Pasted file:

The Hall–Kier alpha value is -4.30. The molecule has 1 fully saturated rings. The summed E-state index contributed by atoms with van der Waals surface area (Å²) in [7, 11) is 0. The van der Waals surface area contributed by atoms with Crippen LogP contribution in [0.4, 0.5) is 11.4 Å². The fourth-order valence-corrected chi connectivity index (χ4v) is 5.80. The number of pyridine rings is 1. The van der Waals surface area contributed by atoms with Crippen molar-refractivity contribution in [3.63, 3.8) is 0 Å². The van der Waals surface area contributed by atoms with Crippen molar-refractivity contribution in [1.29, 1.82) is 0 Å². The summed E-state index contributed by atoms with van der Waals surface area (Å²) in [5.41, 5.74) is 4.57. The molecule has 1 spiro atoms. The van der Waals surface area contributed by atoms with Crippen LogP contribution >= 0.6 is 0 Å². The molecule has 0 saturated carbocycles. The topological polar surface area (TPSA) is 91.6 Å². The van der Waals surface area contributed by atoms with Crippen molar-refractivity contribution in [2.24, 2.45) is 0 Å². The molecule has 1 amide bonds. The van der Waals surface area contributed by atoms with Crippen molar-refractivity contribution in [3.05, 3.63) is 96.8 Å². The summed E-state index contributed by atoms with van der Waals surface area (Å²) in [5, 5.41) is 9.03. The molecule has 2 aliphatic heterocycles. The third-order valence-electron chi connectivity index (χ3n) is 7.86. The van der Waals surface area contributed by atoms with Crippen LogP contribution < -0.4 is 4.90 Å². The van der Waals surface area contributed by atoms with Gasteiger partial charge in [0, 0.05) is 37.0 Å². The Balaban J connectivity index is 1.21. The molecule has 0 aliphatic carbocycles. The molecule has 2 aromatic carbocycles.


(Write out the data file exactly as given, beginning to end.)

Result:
The Hall–Kier alpha value is -4.30. The molecule has 1 fully saturated rings. The summed E-state index contributed by atoms with van der Waals surface area (Å²) in [7, 11) is 0. The van der Waals surface area contributed by atoms with Crippen LogP contribution in [0.4, 0.5) is 11.4 Å². The fourth-order valence-corrected chi connectivity index (χ4v) is 5.80. The number of pyridine rings is 1. The van der Waals surface area contributed by atoms with Crippen molar-refractivity contribution in [3.63, 3.8) is 0 Å². The van der Waals surface area contributed by atoms with Crippen molar-refractivity contribution in [1.29, 1.82) is 0 Å². The summed E-state index contributed by atoms with van der Waals surface area (Å²) in [5.41, 5.74) is 4.57. The molecule has 1 spiro atoms. The van der Waals surface area contributed by atoms with Crippen LogP contribution >= 0.6 is 0 Å². The molecule has 0 saturated carbocycles. The topological polar surface area (TPSA) is 91.6 Å². The van der Waals surface area contributed by atoms with Crippen molar-refractivity contribution in [2.24, 2.45) is 0 Å². The molecule has 1 amide bonds. The van der Waals surface area contributed by atoms with Crippen molar-refractivity contribution in [3.05, 3.63) is 96.8 Å². The summed E-state index contributed by atoms with van der Waals surface area (Å²) in [5, 5.41) is 9.03. The molecule has 2 aliphatic heterocycles. The third-order valence-electron chi connectivity index (χ3n) is 7.86. The van der Waals surface area contributed by atoms with Crippen LogP contribution < -0.4 is 4.90 Å². The van der Waals surface area contributed by atoms with Gasteiger partial charge in [0, 0.05) is 37.0 Å². The Balaban J connectivity index is 1.21. The molecule has 0 aliphatic carbocycles. The molecule has 2 aromatic carbocycles.